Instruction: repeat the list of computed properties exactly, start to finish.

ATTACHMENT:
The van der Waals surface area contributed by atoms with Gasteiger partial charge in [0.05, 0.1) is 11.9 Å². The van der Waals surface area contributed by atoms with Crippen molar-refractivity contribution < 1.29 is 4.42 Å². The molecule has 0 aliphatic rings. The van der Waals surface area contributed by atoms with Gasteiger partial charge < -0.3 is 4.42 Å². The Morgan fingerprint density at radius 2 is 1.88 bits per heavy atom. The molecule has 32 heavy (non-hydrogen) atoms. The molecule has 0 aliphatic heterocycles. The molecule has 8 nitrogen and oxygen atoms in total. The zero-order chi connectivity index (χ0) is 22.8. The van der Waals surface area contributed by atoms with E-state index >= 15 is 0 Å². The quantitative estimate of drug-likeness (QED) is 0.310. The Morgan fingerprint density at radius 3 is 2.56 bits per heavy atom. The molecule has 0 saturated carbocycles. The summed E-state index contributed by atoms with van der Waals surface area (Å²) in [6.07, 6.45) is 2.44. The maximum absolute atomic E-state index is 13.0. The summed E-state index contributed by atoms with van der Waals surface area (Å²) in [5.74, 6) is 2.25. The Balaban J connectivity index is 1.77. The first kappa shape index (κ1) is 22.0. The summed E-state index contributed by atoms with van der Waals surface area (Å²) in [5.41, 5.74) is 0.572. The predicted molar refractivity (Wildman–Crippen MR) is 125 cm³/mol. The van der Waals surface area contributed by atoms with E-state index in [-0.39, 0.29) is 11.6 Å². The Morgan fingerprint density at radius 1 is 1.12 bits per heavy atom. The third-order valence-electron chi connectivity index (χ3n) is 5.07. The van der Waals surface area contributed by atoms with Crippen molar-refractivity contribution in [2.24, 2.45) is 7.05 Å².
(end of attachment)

The van der Waals surface area contributed by atoms with Gasteiger partial charge in [0.05, 0.1) is 11.9 Å². The van der Waals surface area contributed by atoms with Crippen molar-refractivity contribution < 1.29 is 4.42 Å². The molecule has 0 aliphatic rings. The van der Waals surface area contributed by atoms with Gasteiger partial charge < -0.3 is 4.42 Å². The Morgan fingerprint density at radius 2 is 1.88 bits per heavy atom. The molecule has 32 heavy (non-hydrogen) atoms. The molecule has 0 aliphatic heterocycles. The molecule has 8 nitrogen and oxygen atoms in total. The zero-order chi connectivity index (χ0) is 22.8. The van der Waals surface area contributed by atoms with E-state index >= 15 is 0 Å². The quantitative estimate of drug-likeness (QED) is 0.310. The Morgan fingerprint density at radius 3 is 2.56 bits per heavy atom. The molecule has 0 saturated carbocycles. The summed E-state index contributed by atoms with van der Waals surface area (Å²) in [6.07, 6.45) is 2.44. The maximum absolute atomic E-state index is 13.0. The summed E-state index contributed by atoms with van der Waals surface area (Å²) in [5.74, 6) is 2.25. The Balaban J connectivity index is 1.77. The first kappa shape index (κ1) is 22.0. The summed E-state index contributed by atoms with van der Waals surface area (Å²) in [5.41, 5.74) is 0.572. The predicted molar refractivity (Wildman–Crippen MR) is 125 cm³/mol. The van der Waals surface area contributed by atoms with E-state index in [-0.39, 0.29) is 11.6 Å². The Morgan fingerprint density at radius 1 is 1.12 bits per heavy atom. The third-order valence-electron chi connectivity index (χ3n) is 5.07. The van der Waals surface area contributed by atoms with Crippen molar-refractivity contribution in [2.24, 2.45) is 7.05 Å².